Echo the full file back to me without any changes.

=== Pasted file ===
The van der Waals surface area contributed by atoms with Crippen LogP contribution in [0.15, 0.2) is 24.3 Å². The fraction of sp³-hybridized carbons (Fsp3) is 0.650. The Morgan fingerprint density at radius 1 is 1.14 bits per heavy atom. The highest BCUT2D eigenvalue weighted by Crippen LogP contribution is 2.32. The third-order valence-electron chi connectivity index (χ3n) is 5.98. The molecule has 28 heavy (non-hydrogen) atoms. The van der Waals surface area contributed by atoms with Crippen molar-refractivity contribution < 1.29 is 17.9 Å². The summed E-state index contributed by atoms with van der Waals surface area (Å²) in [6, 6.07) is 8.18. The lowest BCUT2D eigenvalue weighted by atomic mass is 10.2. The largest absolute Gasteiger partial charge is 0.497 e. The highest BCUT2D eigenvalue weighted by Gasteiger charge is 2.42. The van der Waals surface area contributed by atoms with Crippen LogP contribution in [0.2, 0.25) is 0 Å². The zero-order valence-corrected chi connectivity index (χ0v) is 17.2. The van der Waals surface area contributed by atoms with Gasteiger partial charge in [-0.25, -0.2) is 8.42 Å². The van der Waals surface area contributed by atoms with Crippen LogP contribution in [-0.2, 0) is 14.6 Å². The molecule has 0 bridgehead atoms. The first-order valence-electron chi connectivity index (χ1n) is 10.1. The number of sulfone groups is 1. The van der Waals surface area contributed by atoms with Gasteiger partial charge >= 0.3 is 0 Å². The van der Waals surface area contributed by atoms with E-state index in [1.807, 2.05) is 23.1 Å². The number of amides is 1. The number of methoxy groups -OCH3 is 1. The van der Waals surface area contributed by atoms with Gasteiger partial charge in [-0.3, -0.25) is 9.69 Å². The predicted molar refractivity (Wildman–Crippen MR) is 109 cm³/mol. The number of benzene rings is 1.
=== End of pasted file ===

The van der Waals surface area contributed by atoms with Crippen LogP contribution in [0.15, 0.2) is 24.3 Å². The fraction of sp³-hybridized carbons (Fsp3) is 0.650. The Morgan fingerprint density at radius 1 is 1.14 bits per heavy atom. The highest BCUT2D eigenvalue weighted by Crippen LogP contribution is 2.32. The third-order valence-electron chi connectivity index (χ3n) is 5.98. The molecule has 28 heavy (non-hydrogen) atoms. The van der Waals surface area contributed by atoms with Crippen molar-refractivity contribution < 1.29 is 17.9 Å². The summed E-state index contributed by atoms with van der Waals surface area (Å²) in [6, 6.07) is 8.18. The lowest BCUT2D eigenvalue weighted by atomic mass is 10.2. The largest absolute Gasteiger partial charge is 0.497 e. The highest BCUT2D eigenvalue weighted by Gasteiger charge is 2.42. The van der Waals surface area contributed by atoms with Crippen LogP contribution in [0.2, 0.25) is 0 Å². The zero-order valence-corrected chi connectivity index (χ0v) is 17.2. The van der Waals surface area contributed by atoms with Gasteiger partial charge in [-0.25, -0.2) is 8.42 Å². The van der Waals surface area contributed by atoms with Crippen LogP contribution in [-0.2, 0) is 14.6 Å². The molecule has 0 bridgehead atoms. The first-order valence-electron chi connectivity index (χ1n) is 10.1. The number of sulfone groups is 1. The van der Waals surface area contributed by atoms with Gasteiger partial charge >= 0.3 is 0 Å². The van der Waals surface area contributed by atoms with E-state index in [1.807, 2.05) is 23.1 Å². The number of amides is 1. The number of methoxy groups -OCH3 is 1. The van der Waals surface area contributed by atoms with Gasteiger partial charge in [-0.3, -0.25) is 9.69 Å². The predicted molar refractivity (Wildman–Crippen MR) is 109 cm³/mol. The number of benzene rings is 1.